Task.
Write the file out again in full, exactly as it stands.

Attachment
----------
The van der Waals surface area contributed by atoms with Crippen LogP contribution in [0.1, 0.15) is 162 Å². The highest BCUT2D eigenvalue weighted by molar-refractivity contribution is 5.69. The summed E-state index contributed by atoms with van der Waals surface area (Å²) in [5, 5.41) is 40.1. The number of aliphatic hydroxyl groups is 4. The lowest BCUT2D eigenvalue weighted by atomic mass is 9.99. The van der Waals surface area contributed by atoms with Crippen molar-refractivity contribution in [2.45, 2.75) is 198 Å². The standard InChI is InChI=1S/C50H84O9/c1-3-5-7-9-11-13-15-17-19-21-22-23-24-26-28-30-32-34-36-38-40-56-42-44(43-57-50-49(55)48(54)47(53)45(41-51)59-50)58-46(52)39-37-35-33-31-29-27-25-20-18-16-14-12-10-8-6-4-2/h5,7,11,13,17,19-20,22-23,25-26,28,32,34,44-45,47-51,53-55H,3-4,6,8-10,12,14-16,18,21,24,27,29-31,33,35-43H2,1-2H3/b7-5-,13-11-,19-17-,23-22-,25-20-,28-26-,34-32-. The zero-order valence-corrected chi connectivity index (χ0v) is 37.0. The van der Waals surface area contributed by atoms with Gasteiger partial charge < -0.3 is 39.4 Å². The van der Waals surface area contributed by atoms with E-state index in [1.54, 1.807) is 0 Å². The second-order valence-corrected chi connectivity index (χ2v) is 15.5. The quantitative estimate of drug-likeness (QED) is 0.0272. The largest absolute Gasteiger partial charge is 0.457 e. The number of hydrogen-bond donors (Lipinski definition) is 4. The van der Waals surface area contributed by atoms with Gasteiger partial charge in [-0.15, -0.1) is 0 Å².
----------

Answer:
The van der Waals surface area contributed by atoms with Crippen LogP contribution in [0.1, 0.15) is 162 Å². The highest BCUT2D eigenvalue weighted by molar-refractivity contribution is 5.69. The summed E-state index contributed by atoms with van der Waals surface area (Å²) in [5, 5.41) is 40.1. The number of aliphatic hydroxyl groups is 4. The lowest BCUT2D eigenvalue weighted by atomic mass is 9.99. The van der Waals surface area contributed by atoms with Crippen molar-refractivity contribution in [2.45, 2.75) is 198 Å². The standard InChI is InChI=1S/C50H84O9/c1-3-5-7-9-11-13-15-17-19-21-22-23-24-26-28-30-32-34-36-38-40-56-42-44(43-57-50-49(55)48(54)47(53)45(41-51)59-50)58-46(52)39-37-35-33-31-29-27-25-20-18-16-14-12-10-8-6-4-2/h5,7,11,13,17,19-20,22-23,25-26,28,32,34,44-45,47-51,53-55H,3-4,6,8-10,12,14-16,18,21,24,27,29-31,33,35-43H2,1-2H3/b7-5-,13-11-,19-17-,23-22-,25-20-,28-26-,34-32-. The zero-order valence-corrected chi connectivity index (χ0v) is 37.0. The van der Waals surface area contributed by atoms with Gasteiger partial charge < -0.3 is 39.4 Å². The van der Waals surface area contributed by atoms with E-state index in [1.54, 1.807) is 0 Å². The second-order valence-corrected chi connectivity index (χ2v) is 15.5. The quantitative estimate of drug-likeness (QED) is 0.0272. The largest absolute Gasteiger partial charge is 0.457 e. The number of hydrogen-bond donors (Lipinski definition) is 4. The van der Waals surface area contributed by atoms with Gasteiger partial charge in [-0.15, -0.1) is 0 Å².